Another implication for the announcement could be the delay in claims being met. There have already been concerns of late payment after a cyberattack – for example in July 2022 shares in the law firm Ince dropped 50% partly on news that it had not received an insurance pay-out after a cyberattack on its systems led to £4.9m of damage. Whilst their claim may have been on a business interruption policy rather than a dedicated cyber insurance policy Ince was forced to raise additional money on the stock market as it said “the company’s management estimate the claim could take up to 12 months to be processed and received.” We can expect some claims to take longer as insurers investigate whether the attack is covered by the policy.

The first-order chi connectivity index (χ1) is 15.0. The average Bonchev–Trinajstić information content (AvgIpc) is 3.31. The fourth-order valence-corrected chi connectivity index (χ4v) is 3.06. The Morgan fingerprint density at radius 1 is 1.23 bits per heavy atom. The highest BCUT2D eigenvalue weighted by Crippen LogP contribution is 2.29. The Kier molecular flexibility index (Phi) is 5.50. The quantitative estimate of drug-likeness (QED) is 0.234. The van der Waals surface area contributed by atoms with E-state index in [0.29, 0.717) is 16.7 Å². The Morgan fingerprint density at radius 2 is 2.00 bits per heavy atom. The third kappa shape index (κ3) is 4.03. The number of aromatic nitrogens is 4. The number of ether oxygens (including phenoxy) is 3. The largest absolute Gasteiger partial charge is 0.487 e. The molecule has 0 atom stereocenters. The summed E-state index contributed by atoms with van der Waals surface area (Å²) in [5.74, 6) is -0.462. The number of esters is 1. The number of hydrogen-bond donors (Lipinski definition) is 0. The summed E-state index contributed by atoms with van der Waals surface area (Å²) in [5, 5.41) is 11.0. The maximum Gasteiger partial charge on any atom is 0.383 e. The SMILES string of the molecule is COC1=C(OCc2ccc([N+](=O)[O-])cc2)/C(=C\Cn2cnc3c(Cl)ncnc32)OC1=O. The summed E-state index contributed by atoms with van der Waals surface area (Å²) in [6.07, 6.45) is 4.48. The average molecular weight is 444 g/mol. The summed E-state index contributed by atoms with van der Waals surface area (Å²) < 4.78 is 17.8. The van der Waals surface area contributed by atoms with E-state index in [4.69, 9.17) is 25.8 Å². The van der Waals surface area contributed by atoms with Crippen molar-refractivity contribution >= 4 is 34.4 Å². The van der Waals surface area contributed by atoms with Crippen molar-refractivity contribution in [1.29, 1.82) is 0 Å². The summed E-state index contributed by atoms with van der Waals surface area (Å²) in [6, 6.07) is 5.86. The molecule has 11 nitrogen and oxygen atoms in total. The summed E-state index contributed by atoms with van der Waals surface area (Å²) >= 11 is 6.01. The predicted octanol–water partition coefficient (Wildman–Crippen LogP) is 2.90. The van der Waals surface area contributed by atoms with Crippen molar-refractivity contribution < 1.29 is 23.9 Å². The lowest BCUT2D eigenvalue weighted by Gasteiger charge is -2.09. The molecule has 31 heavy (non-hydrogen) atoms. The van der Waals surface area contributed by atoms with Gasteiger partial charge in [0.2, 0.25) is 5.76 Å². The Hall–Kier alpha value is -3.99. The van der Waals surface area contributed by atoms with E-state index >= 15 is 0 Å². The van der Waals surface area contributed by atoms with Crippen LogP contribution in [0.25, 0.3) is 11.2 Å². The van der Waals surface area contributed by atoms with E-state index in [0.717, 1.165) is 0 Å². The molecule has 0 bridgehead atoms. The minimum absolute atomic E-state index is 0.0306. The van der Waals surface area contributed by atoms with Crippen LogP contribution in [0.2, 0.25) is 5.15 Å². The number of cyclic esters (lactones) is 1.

When does the change come in?
Lloyd’s does not require existing policies to change unless the expiry date is more than 12 months from 31 March 2023. With the way in which the market is tightening up however, it is likely that anybody seeking to renew their policy from now on will see new terms being proposed. It will be important to look through the proposed terms and consider your risk and the steps you can take to reduce it.
What can we do?
As ever the best strategy is to try and prevent attacks happening rather than relying on insurance to cover you when they do. There are some simple steps you can take to try and reduce the risk:
- Training and awareness is key. As we have said before, make sure that you are raising awareness of the current heightened risk with your employees and sub-contractors.